Fig. 11.5-1. Transverse section of ragweed stem (Ambrosia). This is a typical arrangement of tissues within a vascular bundle of a dicot or gymnosperm (technically, any plant with a eustele). The innermost part of the xylem contains the cells that differentiate first, while still small – this is the protoxylem. Protoxylem differentiates while surrounding cells are still elongating, so the protoxylem tracheary elements must use secondary wall patterns that can be stretched (annular and helical). The xylem cells that differentiate later, when this portion of the stem is a bit older and the cells have had time to grow larger, are metaxylem; metaxylem does not mature until all surrounding parts of the internode have stopped elongating. Consequently, they can have any pattern of secondary wall, including the patterns that cannot be stretched (scalariform, reticulate and pitted; they can also have annular or helical patterns, but that is not common). Because the metaxylem is exterior to the protoxylem, the bundle is endarch – all seed plants have only endarch vascular bundles in their stems.

            Exterior to the xylem is phloem. All phloem visible here is metaphloem; the tiny bit of protophloem that had been present has collapsed to the point that it would be difficult to see at even the very highest power. This bundle has a large cap of primary phloem fibers. The word “primary” is important in this name; the secondary phloem can also have fibers, and it is important to distinguish the two. The word “primary” indicates that these phloem fibers have developed from cells that were produced by the shoot apical meristem; cells that differentiate into secondary phloem fibers are produced by the vascular cambium.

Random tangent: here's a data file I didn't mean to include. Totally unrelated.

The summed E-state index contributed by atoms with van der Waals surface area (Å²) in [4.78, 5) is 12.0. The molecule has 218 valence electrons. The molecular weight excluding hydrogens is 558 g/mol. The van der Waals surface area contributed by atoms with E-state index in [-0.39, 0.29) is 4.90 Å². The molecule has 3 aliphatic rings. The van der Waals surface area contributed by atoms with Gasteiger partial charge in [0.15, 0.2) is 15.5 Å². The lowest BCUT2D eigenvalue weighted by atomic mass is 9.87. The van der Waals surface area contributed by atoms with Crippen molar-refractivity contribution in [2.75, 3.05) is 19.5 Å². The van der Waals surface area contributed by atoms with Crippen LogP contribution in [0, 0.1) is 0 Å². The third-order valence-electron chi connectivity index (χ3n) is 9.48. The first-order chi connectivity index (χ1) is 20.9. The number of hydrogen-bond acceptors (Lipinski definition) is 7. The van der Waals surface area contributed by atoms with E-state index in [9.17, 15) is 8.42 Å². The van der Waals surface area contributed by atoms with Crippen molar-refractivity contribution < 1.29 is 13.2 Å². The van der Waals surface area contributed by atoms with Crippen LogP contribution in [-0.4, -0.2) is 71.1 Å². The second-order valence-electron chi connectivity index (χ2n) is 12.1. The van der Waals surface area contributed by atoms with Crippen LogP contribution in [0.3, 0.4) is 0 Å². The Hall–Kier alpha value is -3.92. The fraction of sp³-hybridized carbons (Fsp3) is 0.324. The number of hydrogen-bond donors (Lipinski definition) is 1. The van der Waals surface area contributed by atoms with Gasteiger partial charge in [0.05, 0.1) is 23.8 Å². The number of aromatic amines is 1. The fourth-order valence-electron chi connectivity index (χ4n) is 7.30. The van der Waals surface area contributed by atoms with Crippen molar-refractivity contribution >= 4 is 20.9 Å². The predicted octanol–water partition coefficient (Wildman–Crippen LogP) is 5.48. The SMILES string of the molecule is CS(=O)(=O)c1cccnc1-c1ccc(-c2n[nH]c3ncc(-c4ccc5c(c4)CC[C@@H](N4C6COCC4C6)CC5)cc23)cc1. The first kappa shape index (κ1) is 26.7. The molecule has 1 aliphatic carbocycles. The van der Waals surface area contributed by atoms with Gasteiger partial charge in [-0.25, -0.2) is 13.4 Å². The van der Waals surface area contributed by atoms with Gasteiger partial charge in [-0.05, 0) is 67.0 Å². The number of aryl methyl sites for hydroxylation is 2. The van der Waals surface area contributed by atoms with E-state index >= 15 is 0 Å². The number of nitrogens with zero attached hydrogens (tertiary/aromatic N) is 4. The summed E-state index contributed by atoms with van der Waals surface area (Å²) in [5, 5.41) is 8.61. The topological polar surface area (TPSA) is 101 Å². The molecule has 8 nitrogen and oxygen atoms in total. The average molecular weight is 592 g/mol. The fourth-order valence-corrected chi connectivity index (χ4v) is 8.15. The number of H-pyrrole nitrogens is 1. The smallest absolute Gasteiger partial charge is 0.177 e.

Because the xylem and phloem run side by side, this is called a collateral bundle; collateral bundles are by far the most common type in seed plants. If there were phloem to the inside also, it would be bicollateral bundle; those are rather rare. There are many patterns that you could envision, and some do exist; the anatomy of vascular bundles has been very important in helping to figure out the evolution of land plants (especially the relationships between ferns and seed plants), and that is covered in Chapter 10 in Plant Anatomy (Mauseth) and also Chapters 23, 24 and 25 in Botany (Mauseth).